A second collection of O'Keeffe landscapes will exhibit Oct. 5 through Jan. 16 at the Columbus Museum of Art.
Painstakingly researched, it includes 40 paintings and has a different premise: 20 O'Keeffes are paired with new color photographs of the actual locales she painted.
"I knew her landscape paintings were very site specific," said Barbara Buhler Lynes, curator of the Georgia O'Keeffe Museum in Santa Fe and organizer of "Georgia O'Keeffe and New Mexico: A Sense of Place," currently there.
Sometimes hiking for hours, Buhler Lynes hunted New Mexico for the precise locations that inspired O'Keeffe. Aware of geology, O'Keeffe was true to the contours and spirit of the subject, said the curator. Her approach was neither surreal nor intellectual.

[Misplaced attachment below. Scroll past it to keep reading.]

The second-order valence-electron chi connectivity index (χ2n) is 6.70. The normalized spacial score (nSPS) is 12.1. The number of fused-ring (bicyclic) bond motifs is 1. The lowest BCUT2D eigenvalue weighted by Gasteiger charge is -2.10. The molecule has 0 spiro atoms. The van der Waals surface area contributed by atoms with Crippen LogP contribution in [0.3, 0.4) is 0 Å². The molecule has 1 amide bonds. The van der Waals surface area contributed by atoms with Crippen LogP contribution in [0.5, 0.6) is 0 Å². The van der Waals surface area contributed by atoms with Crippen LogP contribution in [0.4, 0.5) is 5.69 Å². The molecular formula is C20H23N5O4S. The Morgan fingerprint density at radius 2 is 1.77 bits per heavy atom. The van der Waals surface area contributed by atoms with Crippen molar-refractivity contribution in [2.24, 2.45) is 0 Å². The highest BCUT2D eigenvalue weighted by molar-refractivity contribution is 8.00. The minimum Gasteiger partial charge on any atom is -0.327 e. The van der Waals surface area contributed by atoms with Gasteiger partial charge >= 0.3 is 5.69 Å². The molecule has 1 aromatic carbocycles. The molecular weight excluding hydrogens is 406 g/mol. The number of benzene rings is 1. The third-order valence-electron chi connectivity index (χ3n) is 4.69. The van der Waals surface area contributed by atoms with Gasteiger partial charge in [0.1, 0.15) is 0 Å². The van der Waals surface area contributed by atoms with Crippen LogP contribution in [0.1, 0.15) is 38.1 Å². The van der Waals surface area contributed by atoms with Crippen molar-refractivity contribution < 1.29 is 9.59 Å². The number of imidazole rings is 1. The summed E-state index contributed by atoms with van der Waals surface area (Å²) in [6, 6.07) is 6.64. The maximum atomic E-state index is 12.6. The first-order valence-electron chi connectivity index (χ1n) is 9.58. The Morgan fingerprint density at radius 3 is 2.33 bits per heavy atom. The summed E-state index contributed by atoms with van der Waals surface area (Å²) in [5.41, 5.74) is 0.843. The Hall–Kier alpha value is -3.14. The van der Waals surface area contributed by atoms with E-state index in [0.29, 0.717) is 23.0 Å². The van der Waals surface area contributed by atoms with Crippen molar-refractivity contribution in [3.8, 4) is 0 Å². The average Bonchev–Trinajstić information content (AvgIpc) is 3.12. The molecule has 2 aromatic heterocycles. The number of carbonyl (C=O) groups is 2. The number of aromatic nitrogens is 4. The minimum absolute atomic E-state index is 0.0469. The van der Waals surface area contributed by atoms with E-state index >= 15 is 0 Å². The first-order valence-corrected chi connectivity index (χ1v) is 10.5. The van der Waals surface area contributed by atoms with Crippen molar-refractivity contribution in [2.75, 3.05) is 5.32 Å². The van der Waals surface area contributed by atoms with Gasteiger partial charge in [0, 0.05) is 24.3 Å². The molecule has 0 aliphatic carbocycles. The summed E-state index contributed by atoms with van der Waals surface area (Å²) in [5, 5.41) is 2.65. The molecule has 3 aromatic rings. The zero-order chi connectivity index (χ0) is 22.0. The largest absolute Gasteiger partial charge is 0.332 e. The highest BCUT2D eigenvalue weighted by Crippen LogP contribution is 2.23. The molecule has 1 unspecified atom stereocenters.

"She's painting what she's seeing," said Buhler Lynes. "She had a matter-of-fact way of looking at the world," she said.
While at the U-M museum, check out a thought-provoking collection of then-and-now photographs. In "Killing Ground: Photographs of the Civil War and the Changing American Landscape," images of battle, prisoners, and slaves are paired with photographs of the same locations a century and a half later.
Photographer John Huddleston learned when and where the 19th-century pictures were taken, then took photos at the same place, the same time of year, and often at the same hour as the 19th-century images.
It's jarring to see a bloody battlefield juxtaposed with its present-day counterpart, which may be a fast-food restaurant or a parking lot. Through Nov. 7.
The University of Michigan Museum of Art is at 525 S. State Street in Ann Arbor. It's open Tues., Wed., Fri., and Sat. from 10 a.m. to 5 p.m.; Thurs., from 10 a.m. to 9 p.m., Sunday noon to 5 p.m. Closed Monday. Admission is free. For information, call 734-763-UMMA or check www.umma.umich.edu.
The Columbus Museum of Art is at 480 E. Broad St. For information, call 614-221-4848 or check www.columbusmuseum.org.
Contact Tahree Lane at: tlane@theblade or 419-724-6075.